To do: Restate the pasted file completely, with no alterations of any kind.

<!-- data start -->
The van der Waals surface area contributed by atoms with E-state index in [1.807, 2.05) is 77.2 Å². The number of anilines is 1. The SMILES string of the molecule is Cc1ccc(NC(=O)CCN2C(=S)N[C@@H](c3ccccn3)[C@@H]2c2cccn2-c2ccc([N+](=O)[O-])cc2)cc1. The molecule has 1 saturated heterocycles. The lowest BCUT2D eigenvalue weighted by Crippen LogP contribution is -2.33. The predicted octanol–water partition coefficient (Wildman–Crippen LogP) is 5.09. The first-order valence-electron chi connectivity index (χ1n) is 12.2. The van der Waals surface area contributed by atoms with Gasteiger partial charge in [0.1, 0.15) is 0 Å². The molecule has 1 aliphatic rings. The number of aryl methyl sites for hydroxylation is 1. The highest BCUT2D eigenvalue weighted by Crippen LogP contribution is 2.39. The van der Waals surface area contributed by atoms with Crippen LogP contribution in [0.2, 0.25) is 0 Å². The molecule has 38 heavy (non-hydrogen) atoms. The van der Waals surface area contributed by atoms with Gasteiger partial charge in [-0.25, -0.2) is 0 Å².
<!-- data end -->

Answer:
The van der Waals surface area contributed by atoms with E-state index in [1.807, 2.05) is 77.2 Å². The number of anilines is 1. The SMILES string of the molecule is Cc1ccc(NC(=O)CCN2C(=S)N[C@@H](c3ccccn3)[C@@H]2c2cccn2-c2ccc([N+](=O)[O-])cc2)cc1. The molecule has 1 saturated heterocycles. The lowest BCUT2D eigenvalue weighted by Crippen LogP contribution is -2.33. The predicted octanol–water partition coefficient (Wildman–Crippen LogP) is 5.09. The first-order valence-electron chi connectivity index (χ1n) is 12.2. The van der Waals surface area contributed by atoms with Gasteiger partial charge in [0.1, 0.15) is 0 Å². The molecule has 1 aliphatic rings. The number of aryl methyl sites for hydroxylation is 1. The highest BCUT2D eigenvalue weighted by Crippen LogP contribution is 2.39. The van der Waals surface area contributed by atoms with Crippen LogP contribution in [0.2, 0.25) is 0 Å². The molecule has 38 heavy (non-hydrogen) atoms. The van der Waals surface area contributed by atoms with Gasteiger partial charge in [-0.25, -0.2) is 0 Å².